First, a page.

Even major events staged by hard core environmentalists who have taken over the United Nations fell flat. News from the U.N. Earth Summit and the Cairo Population Summit didn’t make a lot of sense either. Richard Miller, writing in a leading trade magazine for journalists, described the Rio conference as “no more than photo ops, signing ceremonies, and bureaucratic haggling.” The Cairo population conference degenerated into the Roman Catholic Church versus everyone else on issues of birth control and abortion.
Behind the scenes, at news papers and other media around the nation, however, the “environmental beat” has lost its credibility as it became increasingly obvious to editors that reporters often were little more than uninformed advocates. In 1991, The New York Times moved to end the 14 year career of Phillip Shabecoff reassigning him to another beat and in effect, forcing his resignation. He promptly became editor of an environmental newsletter, Greenwire.
At a Society of Environmental Journalists’ conference in 1994, reporters sought to cope with their diminished status. Meanwhile, their main sources, groups such as the Wilderness Society, Sierra Club, and Greenpeace, were cutting staff and slashing budgets from a significant loss of membership and credibility.
In the January 15, 1995 issue of The Earth Times readers were told that years of “scare tactics …,campaigns that predicted destruction at apocalyptic levels” had “weakened the environmental message and helped to inspire today’s strong counter-movement by scientists, government officials and businessmen.”
In June 1994, The Earth Times headline posed the following question: ‘“Two·Years after Rio: What has gone wrong?” A commentary by Vice President Gore was still flogging tired old scare tactics, saying “As long as 70 million Americans live in communities where the air is dangerous to breath” environmental policy was going to have to “reinvent” itself. The problem with Gore’s “facts” is that they are wrong.
Cancer Institute Trashes Environmental Claims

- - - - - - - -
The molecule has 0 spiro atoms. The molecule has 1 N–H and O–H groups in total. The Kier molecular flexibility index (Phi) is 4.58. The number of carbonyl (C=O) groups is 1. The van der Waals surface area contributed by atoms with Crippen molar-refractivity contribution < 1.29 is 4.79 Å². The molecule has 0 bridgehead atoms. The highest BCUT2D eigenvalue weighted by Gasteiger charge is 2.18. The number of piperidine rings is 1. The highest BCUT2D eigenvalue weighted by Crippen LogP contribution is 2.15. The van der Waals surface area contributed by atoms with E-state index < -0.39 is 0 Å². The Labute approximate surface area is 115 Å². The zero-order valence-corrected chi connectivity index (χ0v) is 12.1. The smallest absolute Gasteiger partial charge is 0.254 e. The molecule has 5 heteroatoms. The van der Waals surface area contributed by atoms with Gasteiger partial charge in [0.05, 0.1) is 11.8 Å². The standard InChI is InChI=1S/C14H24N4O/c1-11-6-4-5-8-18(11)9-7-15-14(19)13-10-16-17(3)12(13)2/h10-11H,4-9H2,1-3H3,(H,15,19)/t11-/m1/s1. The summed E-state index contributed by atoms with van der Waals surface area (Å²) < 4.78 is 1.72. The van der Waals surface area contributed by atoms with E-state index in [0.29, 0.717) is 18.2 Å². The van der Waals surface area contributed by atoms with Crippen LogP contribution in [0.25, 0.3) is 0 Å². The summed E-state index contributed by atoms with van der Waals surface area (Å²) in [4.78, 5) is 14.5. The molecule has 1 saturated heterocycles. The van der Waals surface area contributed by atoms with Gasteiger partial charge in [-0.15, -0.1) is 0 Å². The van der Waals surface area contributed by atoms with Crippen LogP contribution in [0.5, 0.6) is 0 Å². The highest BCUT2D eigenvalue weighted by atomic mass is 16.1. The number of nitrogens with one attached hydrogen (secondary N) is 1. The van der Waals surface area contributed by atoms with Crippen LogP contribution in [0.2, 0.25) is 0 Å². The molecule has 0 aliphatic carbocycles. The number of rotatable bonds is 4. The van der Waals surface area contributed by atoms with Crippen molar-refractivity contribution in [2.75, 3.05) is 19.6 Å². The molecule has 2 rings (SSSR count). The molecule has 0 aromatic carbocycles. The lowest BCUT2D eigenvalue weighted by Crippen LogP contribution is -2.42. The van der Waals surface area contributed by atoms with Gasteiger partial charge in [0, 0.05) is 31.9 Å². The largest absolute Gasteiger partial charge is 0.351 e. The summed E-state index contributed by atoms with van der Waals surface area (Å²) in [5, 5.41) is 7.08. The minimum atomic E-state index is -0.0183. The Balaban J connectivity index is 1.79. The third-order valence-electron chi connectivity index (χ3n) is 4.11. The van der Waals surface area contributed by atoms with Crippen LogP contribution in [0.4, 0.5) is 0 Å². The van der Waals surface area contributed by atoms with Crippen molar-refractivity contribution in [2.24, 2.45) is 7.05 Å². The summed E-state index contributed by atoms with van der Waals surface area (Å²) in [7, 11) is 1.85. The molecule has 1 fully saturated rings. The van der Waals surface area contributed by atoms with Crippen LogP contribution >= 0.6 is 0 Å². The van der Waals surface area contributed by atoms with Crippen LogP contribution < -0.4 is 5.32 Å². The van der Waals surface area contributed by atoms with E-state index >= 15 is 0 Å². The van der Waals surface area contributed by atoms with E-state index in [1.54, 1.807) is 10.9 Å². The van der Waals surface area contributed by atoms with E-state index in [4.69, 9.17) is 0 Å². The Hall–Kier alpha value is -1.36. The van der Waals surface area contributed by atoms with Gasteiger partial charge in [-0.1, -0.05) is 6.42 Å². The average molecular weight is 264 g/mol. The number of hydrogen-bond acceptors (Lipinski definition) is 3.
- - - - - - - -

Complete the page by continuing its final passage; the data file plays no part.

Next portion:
On February 1, 1995, the most astonishing announcement was made in The Journal of the National Cancer Institute. After decades of being told that pesticides and other pollution was responsible for countless deaths, the Institute’s studies revealed that “increasing exposure to general environmental hazards seems unlikely to have had a major impact on the overall trends in cancer rates.” Indeed, while the rates were up slightly due to early detection, the rate of those dying from various cancers had been declining for years! A prime scare tactic of environmentalism was trashed.
Far from killing human beings, pesticides and herbicides had created an abundance of fruit and vegetables, an essential nutritional element to aid the body in resisting potential forms of cancer.
It’s impossible to square environmental claims with obvious truths. The nation’s life expectancy rates have been steadily rising during the past 25 years at the very same time environmentalists were blaming industry, fossil fuels, radon, pesticides, and every chemical as the primary cause of death in America. Today, Americans have a life expectancy of over 75 years, higher than anytime in the history of the nation!
By 1989, for example, a study spanning a decade in the lives of nearly 1,000 people found no statistically significant link between the amount of DDT (banned in the 1970’s) in their bodies and risk of death by cancer.